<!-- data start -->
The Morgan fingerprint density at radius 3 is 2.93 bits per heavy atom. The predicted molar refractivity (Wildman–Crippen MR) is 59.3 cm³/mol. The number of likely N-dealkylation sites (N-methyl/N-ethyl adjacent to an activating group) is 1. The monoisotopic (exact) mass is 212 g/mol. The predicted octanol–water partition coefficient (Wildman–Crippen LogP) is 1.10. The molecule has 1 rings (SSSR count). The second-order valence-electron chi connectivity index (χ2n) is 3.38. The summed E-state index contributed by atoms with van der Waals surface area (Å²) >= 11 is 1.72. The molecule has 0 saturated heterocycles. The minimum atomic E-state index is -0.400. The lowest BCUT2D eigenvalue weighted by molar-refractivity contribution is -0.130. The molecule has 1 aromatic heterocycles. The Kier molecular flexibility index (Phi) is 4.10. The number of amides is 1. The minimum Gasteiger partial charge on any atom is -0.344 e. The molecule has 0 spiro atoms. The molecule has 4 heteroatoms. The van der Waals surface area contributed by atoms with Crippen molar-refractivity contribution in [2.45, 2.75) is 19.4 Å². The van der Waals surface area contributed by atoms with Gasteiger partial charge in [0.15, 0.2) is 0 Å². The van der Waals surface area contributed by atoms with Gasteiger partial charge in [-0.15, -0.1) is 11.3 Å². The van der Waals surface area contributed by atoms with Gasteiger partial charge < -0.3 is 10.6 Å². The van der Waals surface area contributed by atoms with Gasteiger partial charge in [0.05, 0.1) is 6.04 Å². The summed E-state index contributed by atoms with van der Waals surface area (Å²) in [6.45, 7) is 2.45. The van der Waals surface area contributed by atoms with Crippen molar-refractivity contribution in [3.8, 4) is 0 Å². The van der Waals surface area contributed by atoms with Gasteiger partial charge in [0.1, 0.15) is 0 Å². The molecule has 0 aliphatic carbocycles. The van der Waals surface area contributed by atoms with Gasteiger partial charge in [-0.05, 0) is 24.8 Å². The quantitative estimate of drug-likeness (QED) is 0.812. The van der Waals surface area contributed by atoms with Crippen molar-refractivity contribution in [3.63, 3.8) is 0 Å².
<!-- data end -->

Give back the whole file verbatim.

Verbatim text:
The Morgan fingerprint density at radius 3 is 2.93 bits per heavy atom. The predicted molar refractivity (Wildman–Crippen MR) is 59.3 cm³/mol. The number of likely N-dealkylation sites (N-methyl/N-ethyl adjacent to an activating group) is 1. The monoisotopic (exact) mass is 212 g/mol. The predicted octanol–water partition coefficient (Wildman–Crippen LogP) is 1.10. The molecule has 1 rings (SSSR count). The second-order valence-electron chi connectivity index (χ2n) is 3.38. The summed E-state index contributed by atoms with van der Waals surface area (Å²) >= 11 is 1.72. The molecule has 0 saturated heterocycles. The minimum atomic E-state index is -0.400. The lowest BCUT2D eigenvalue weighted by molar-refractivity contribution is -0.130. The molecule has 1 aromatic heterocycles. The Kier molecular flexibility index (Phi) is 4.10. The number of amides is 1. The minimum Gasteiger partial charge on any atom is -0.344 e. The molecule has 0 spiro atoms. The molecule has 4 heteroatoms. The van der Waals surface area contributed by atoms with Crippen molar-refractivity contribution in [2.45, 2.75) is 19.4 Å². The van der Waals surface area contributed by atoms with Gasteiger partial charge in [0.15, 0.2) is 0 Å². The van der Waals surface area contributed by atoms with Gasteiger partial charge in [-0.15, -0.1) is 11.3 Å². The van der Waals surface area contributed by atoms with Gasteiger partial charge < -0.3 is 10.6 Å². The van der Waals surface area contributed by atoms with Gasteiger partial charge in [0.05, 0.1) is 6.04 Å². The summed E-state index contributed by atoms with van der Waals surface area (Å²) in [6.45, 7) is 2.45. The van der Waals surface area contributed by atoms with Crippen molar-refractivity contribution in [3.8, 4) is 0 Å². The van der Waals surface area contributed by atoms with Gasteiger partial charge in [0.1, 0.15) is 0 Å². The molecule has 0 aliphatic carbocycles. The van der Waals surface area contributed by atoms with Gasteiger partial charge in [-0.05, 0) is 24.8 Å². The quantitative estimate of drug-likeness (QED) is 0.812. The van der Waals surface area contributed by atoms with Crippen molar-refractivity contribution in [3.63, 3.8) is 0 Å².